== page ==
The report includes several types of information on health care costs: average costs for 118 common medical procedures; the average total cost of care (TCOC); information on resource use and prices to provide insight and context for understanding variations or differences in total cost; and data on variations in utilization for specific types of services. These data are published at the statewide, regional and medical group levels.
Examples of findings in the 2017 Cost & Utilization Report include:
- Costs for common medical procedures: There is substantial variation across medical groups in the amounts that they are paid for the same procedure. For example, the amount that providers are paid for an ankle X-ray averages $72, but ranges from $26 to $201. Similarly, the average payment for reading an eye chart was $6 in 2016, but ranged from $4 to $46 across different medical groups.
- Total Cost of Care: Across the 122 medical groups included in this report, TCOC averaged $490 in 2016, with a range of $386 to $977 per patient per month on a risk adjusted basis. TCOC for men is lower than TCOC for women and lower for children than adults.
- Resource use and price: Across medical groups, the analysis finds about a 70 percent variation in resource use and 90 percent variation in price, after accounting for patient risk.
- Utilization of services: Analysis of emergency room use shows a three-fold difference in use after adjusting for patient illness.
“Better understanding of how much variation we have in our medical care system and what factors contribute to the variation is a starting point for strategies to make health care more affordable,” said Sonier. “The measures in this report provide unique insight for comparing and taking actions to manage and reduce health care costs.”
The report uses data from 2016 health insurance claims of more than 1.5 million commercially-insured patients (i.e. those with private health insurance, both individual and employer-sponsored) enrolled with four Minnesota health plans: Blue Cross and Blue Shield of Minnesota, HealthPartners, Medica and PreferredOne.
In addition to this report, MNCM publishes total cost of care and the average cost of 118 common medical procedures by medical group level on its consumer-oriented website, MNHealthScores.org.
View the current and previous MNCM cost of care reports here.
MN Community Measurement (MNCM) will be hosting a 30 minute webinar on Thursday afternoon, August 17 at 1 p.m. The topic will be an introductory conversation about the upcoming Merit-based Incentive Payment System (MIPS) under the Quality Payment Program (QPP).
MNCM was recently named a Qualified Clinical Data Registry (QCDR) and is a CMS-approved entity that collects clinical data on behalf of clinicians for data submission. MNCM is now able to assist clinician group practices in meeting MIPS (formerly PQRS) requirements for the 2017 reporting year. The MNCM QCDR service will seamlessly submit quality measures and improvement activities to CMS.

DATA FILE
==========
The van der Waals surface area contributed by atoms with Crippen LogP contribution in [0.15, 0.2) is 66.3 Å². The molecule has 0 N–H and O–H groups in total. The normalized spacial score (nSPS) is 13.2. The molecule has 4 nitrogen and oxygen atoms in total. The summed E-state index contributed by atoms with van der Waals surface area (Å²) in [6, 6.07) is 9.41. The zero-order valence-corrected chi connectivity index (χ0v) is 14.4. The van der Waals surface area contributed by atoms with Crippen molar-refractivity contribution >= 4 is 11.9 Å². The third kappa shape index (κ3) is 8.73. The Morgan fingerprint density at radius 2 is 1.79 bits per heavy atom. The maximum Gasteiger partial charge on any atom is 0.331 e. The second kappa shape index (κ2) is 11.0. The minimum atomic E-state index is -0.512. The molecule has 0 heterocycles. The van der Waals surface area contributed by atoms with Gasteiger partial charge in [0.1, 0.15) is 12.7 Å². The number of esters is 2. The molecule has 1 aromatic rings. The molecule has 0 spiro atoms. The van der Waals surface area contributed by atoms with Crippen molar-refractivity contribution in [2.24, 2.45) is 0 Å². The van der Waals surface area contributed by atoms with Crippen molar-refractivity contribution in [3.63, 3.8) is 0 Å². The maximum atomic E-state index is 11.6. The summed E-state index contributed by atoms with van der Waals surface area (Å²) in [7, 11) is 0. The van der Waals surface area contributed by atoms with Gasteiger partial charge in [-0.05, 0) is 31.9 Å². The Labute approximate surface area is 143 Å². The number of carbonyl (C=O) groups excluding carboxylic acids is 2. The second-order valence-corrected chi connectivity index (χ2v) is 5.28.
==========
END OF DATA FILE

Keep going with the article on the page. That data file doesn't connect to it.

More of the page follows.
The webinar is free and those wishing to participate can visit the following link to attend. Please save this link to join the webinar at 1:00 pm on August 17, http://tinyurl.com/y8thyewq
The proven MNCM Direct Data Submission (DDS) reporting platform is currently used by clinics and medical groups for state reporting. The MNCM QCDR is an enhancement of the DDS to help you comply with federal MIPS and MACRA requirements. For more details click HERE.
As part of ongoing efforts to communicate health care performance results in a timely and user-friendly way, MNCM has created “snapshots” from the 2017 Cycle A and Cycle B measure reporting periods.
These snapshots include Optimal Diabetes Care, Optimal Vascular Care and Depression Care from Cycle A and Adolescent Mental Health and/or Depression Screening and Overweight Counseling from Cycle B that will be published in the Health Care Quality Report, which is anticipated to be released in January 2018.
This information can be used to aid decision making associated with quality improvement efforts.
In 2017 (2016 Dates of Service), the statewide rate for Optimal Diabetes Care is 45 percent and 62 percent for Optimal Vascular Care. The statewide rate for Depression Remission at Six Months is 8 percent. Overweight Counseling is 90 percent and 73 percent for Adolescent Mental Health and/or Depression Screening. Clinic and medical group level results are publicly reported on our consumer website, MNHealthScores.org. The site provides this information in convenient, sortable tables to view, download and/or print.
MNCM appreciates the significant contributions of clinics, medical groups, health plans, hospitals and other professional organizations that provide data to MN Community Measurement. Achieving our mission to accelerate the improvement of health by publicly reporting health care information relies on this collaborative, multi-stakeholder effort. MNCM strives to continue to be the trusted source for performance measurement, data sharing and public reporting locally and nationally.